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Large Grant for New Research Project on Recreational Fear

Danish Independent Research Fund has granted DKK 2.85 million to a new research project that investigates recreational fear.

2020.05.26 | Anne-Mette Pedersen

Why do many of us find pleasure in leisure activities that stimulate fear and dread, such as horror movies and haunted houses? This question has puzzled thinkers for a long time, and it remains empirically understudied. However, a new research project, funded by a generous grant from the Danish Independent Research Fund, sets out to investigate the paradoxical allure and psychological underpinnings of recreational fear.

The PI of the project, IMC affiliate Mathias Clasen, says that this is a dream come true. “I have been intrigued by scary entertainment for a long time. This is a unique opportunity for finally getting a good, close look into the machine room of such entertainment.”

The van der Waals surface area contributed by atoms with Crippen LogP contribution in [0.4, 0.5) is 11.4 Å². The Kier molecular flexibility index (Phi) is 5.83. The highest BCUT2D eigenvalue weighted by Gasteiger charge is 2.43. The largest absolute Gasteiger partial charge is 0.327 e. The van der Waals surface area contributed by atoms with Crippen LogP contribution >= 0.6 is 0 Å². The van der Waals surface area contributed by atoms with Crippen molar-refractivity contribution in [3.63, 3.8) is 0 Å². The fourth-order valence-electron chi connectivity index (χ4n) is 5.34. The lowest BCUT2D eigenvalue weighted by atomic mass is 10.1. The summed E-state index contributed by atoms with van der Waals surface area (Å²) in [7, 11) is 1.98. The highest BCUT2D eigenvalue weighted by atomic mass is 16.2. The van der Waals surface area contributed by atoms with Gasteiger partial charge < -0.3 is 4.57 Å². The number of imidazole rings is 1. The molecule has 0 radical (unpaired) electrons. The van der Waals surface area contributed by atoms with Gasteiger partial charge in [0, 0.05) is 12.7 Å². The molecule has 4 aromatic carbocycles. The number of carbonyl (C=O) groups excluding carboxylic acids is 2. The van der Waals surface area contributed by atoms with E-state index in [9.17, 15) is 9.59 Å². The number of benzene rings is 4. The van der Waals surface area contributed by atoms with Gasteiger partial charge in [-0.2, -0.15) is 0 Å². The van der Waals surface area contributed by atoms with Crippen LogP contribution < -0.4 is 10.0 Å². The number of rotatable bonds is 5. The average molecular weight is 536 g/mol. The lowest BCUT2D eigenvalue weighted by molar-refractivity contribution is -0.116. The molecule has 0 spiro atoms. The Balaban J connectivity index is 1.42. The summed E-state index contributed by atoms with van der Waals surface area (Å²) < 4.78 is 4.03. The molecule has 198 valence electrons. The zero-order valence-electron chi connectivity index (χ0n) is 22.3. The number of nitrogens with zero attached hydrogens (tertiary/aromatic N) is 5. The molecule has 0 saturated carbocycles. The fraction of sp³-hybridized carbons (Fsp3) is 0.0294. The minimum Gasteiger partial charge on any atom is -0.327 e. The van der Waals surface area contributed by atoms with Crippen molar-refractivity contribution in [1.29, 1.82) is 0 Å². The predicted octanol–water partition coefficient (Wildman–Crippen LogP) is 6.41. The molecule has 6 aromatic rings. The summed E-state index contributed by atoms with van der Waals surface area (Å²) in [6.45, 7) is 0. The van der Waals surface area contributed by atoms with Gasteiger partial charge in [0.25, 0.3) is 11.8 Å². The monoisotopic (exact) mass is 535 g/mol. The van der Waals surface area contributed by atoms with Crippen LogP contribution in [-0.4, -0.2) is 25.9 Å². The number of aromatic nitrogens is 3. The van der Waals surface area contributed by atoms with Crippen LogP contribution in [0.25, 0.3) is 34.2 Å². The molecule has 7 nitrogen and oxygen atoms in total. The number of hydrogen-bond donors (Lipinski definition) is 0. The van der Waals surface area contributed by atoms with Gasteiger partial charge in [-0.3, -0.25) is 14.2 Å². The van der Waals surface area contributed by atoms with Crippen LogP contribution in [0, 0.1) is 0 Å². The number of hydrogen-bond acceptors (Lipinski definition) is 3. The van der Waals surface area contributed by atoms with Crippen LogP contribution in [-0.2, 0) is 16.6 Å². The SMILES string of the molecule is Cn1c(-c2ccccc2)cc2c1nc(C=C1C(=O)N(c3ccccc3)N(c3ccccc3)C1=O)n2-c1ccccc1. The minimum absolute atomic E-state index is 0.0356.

The research project, which is titled “When Fear Is Fun: An Empirical Investigation of Recreational Fear,” grows out of previous research projects that have been supported by the IMC seed program, explains Clasen: “This project would not have been possible without the support of the IMC. We’re really in a unique situation at AU, with a center such as the IMC that supports this kind of off-beat but still very important, highly interdisciplinary research. A project such as mine easily falls between two chairs, but it is right at home at the IMC.”

The three-year research project begins in January 2021, and two IMC researchers, Marc Malmdorf Andersen and Mihaela Taranu, will be joining the project as postdocs. They will help Clasen investigate how people engage with recreational fear across the lifespan, identify the psychological and social components of recreational fear in a lab setting, and conduct empirical research on behavior among visitors in a commercial haunted house.

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